Review of Urban Ministry Reconsidered: Context and Approaches edited by Smith, Boddie, and Peters

Smith, R. Drew, Stephanie C. Boddie, & Ronald E. Peters, eds. Urban Ministry Reconsidered: Context and Approaches. Louisville: Westminster John Knox, 2018. pp. 320, $24.71, paperback. When one speaks of contemporary cultures, it is customarily understood that cultures are shaped by members of a particular society that share a set of practices and beliefs that are dominant or ubiquitous to that particular group. Additionally, when speaking of culture, it is also understood that culture also comprises the activities and values produced out of interaction with principal objects that include, but are not limited to, religious beliefs and practice. With that general classification in mind, the book Urban Ministry Reconsidered attempts to answer the question: what does it mean to minister to societal groups and cultures in urban spaces? The question is grappled by each contributor, who at the conclusion of their chapters suggests means by which ministries can provide or modify their ministerial approaches to an urban community’s context and needs. Urban Ministry Reconsidered offers various insights that explore the complex and varied cultural contexts that have led to new conceptualization and arrangements for urban ministry. From the onset, a caveat is given as the editors make it clear that…

Review of Against the Gods: The Polemical Theology of the Old Testament by John D. Currid
Book Reviews , Old Testament / July 18, 2019

Currid, John D., Against the Gods: The Polemical Theology of the Old Testament. Wheaton, Il: Crossway, 2013, pp. 153, paperback. John D. Currid (PH,D., University of Chicago, is the Carl McMurray Professor of Old Testament at Reformed Theological Seminary in Charlotte, NC.  He lectures worldwide on biblical and archaeological topics. He serves as Pastor of Teaching and Preaching at Sovereign Grace Church (PCA) in Charlotte. He has authored many books and journal articles. The title of the book Against the Gods: The Polemical Theology of the Old Testament (AG) is an accurate statement of the contents.  In the prologue, he acknowledges that the main content of the book was presented at a conference at Reformed Theological Seminary—Charlotte in 2007.  He states that: “the book is about the relationship between the writings of the Old Testament and other Ancient Near Eastern literature.”  “And so, the question for modern minds in this regard is, what precisely is the relationship of the Old Testament to Near Eastern Literature?” The book is divided into 11 chapters: A Brief History of Ancient Near Eastern Studies. The Nature of Polemical Thought and Writing. Genesis 1 and Other Ancient Near Eastern Creation Accounts. Ancient Near Eastern Flood…

Review of Paul and the Gift by John M. G. Barclay
Book Reviews , New Testament / July 15, 2019

Barclay, John M. G. Paul and the Gift. Grand Rapids, MI: Eerdmans, 2015, xvi + 656 pp., $70, hardback.  In one sense, Paul and the Gift is a book about many things. It includes anthropology and the history of interpretation. It is a comparison of Paul and Second Temple Jewish authors. It is part Pauline theology, part commentary on Galatians and Romans. In another sense, though, Barclay’s monograph is a book about one thing: grace. While its methodology traverses a wide array of disciplines relevant to biblical studies, its content never strays far from the concept of beneficence. Barclay, who a decade and a half ago succeeded James D. G. Dunn as Lightfoot Professor of Divinity at Durham University, has proved himself a fitting heir to that professorship. Prior to Paul and the Gift, Barclay was perhaps best known for Jews in the Mediterranean Diaspora (1996), an overview of Jewish reactions to the wider culture, as well as many well regarded articles, chapters, and edited volumes on Paul and Hellenistic Jews. But it is Paul and the Gift that secures his legacy. With it, he presents Paul’s theology of grace from a genuinely new perspective — no small feat! —…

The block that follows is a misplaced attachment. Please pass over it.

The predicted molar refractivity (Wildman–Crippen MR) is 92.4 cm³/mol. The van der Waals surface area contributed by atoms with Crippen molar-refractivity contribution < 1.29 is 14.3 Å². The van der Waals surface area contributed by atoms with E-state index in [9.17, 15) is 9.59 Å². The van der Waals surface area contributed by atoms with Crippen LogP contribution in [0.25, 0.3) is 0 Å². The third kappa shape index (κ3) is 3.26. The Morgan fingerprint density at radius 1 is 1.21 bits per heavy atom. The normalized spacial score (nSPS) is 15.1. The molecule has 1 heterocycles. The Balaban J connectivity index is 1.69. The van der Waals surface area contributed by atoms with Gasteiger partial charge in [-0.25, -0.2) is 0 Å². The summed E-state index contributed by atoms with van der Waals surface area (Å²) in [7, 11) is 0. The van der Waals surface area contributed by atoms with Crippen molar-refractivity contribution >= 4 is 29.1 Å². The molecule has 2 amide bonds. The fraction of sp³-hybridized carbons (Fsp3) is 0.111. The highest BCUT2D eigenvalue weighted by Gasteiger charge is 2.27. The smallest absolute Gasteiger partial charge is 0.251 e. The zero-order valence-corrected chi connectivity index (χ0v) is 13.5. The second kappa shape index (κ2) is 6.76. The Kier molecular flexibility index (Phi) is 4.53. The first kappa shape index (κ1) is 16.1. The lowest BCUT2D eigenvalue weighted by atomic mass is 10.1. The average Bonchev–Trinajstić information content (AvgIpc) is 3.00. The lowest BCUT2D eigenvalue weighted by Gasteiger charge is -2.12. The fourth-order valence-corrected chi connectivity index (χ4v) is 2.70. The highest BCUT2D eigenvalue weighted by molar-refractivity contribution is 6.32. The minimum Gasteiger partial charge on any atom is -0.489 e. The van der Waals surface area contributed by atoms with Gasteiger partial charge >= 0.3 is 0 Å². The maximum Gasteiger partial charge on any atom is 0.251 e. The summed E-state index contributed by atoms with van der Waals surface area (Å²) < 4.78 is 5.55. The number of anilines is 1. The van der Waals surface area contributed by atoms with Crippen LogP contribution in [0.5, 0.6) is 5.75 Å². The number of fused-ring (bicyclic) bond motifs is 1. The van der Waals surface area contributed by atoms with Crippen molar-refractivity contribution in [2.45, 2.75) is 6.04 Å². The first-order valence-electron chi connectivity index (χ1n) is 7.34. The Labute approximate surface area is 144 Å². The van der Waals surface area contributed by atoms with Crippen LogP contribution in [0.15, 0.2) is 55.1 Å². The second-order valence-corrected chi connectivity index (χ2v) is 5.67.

Review of Das Alte Testament als deutsche Kolonie. Die Neuerfindung des Alten Testaments um 1800 by Simon Wiesgickl
Book Reviews , Old Testament / June 7, 2019

Wiesgickl, Simon. Das Alte Testament als deutsche Kolonie. Die Neuerfindung des Alten Testaments um 1800. Beiträge zur Wissenschaft vom Alten und Neuen Testament (BWANT), Band 214. Netherlands, 2018, pp.262, €75,00. The main point of this book is that both Orientalism and colonizing in practice were driven by German biblical scholarship of the OT. There is a need for a critical history of commentary, which this book seeks to meet. Roland Boer has pinpointed Martin Noth but the problem goes further back; German scholarship has not been self-aware (cf. E. Stegemann).  We see it already well documented in recent histories of philosophy, e.g. Hegel’s Master-Slave derived from discussion of slave trade in Haiti. When Schiller observed that less developed peoples remind us of childlike love, this is part of the same ‘primitivism’ to which the likes of Herder and the Humboldts subscribed. Despite being a fascinating account there are times when the book ‘jumps’ or even doubles back on itself, repeating or expanding points already half made elsewhere. Secondary literature is rather dealt with as it goes along, like more flavouring thrown into the soup as it simmers,  and usually added uncritically. In Search of the Hebrew People. Bible and Nation in…

Review of Art as Spiritual Perception: Essays in Honor of E. John Walford edited by James Romaine

Romaine, James, ed. Art as Spiritual Perception: Essays in Honor of E. John Walford. Wheaton, IL: Crossway, 2012, pp. 288, $40, hardback. E. John Walford is an important figure in the engagement of Protestant evangelical theology with art historical studies. His interest in this relationship has been fuelled by a dual concern with the relative paucity of religious voices in the literature of art history and criticism, not least in scholarly readings of seventeenth-century Dutch landscape painting, and the related issue of the spiritual substance of artworks. These concerns reflect aspects of his own life journey as an art lover who converted to Christianity in his twenties and as a former student of the late art historian Hans Rookmaaker at the Free University (Vrije Universiteit) of Amsterdam. These interests, and the various ways they have been expressed in Walford’s career—not merely in publications (most notably Jacob van Ruisdael and the Perception of Landscape and Great Themes in Art), but also in teaching art history courses in Amsterdam and at Wheaton College, Illinois—are highlighted in this Festschrift’s Forward entitled “Mentoring Eyes” by Marleen Hengelaar-Rookmaaker, daughter of Hans Rookmaaker. She shows, in what is a fittingly generous and clearly personal tribute (Hengelaar-Rookmaaker…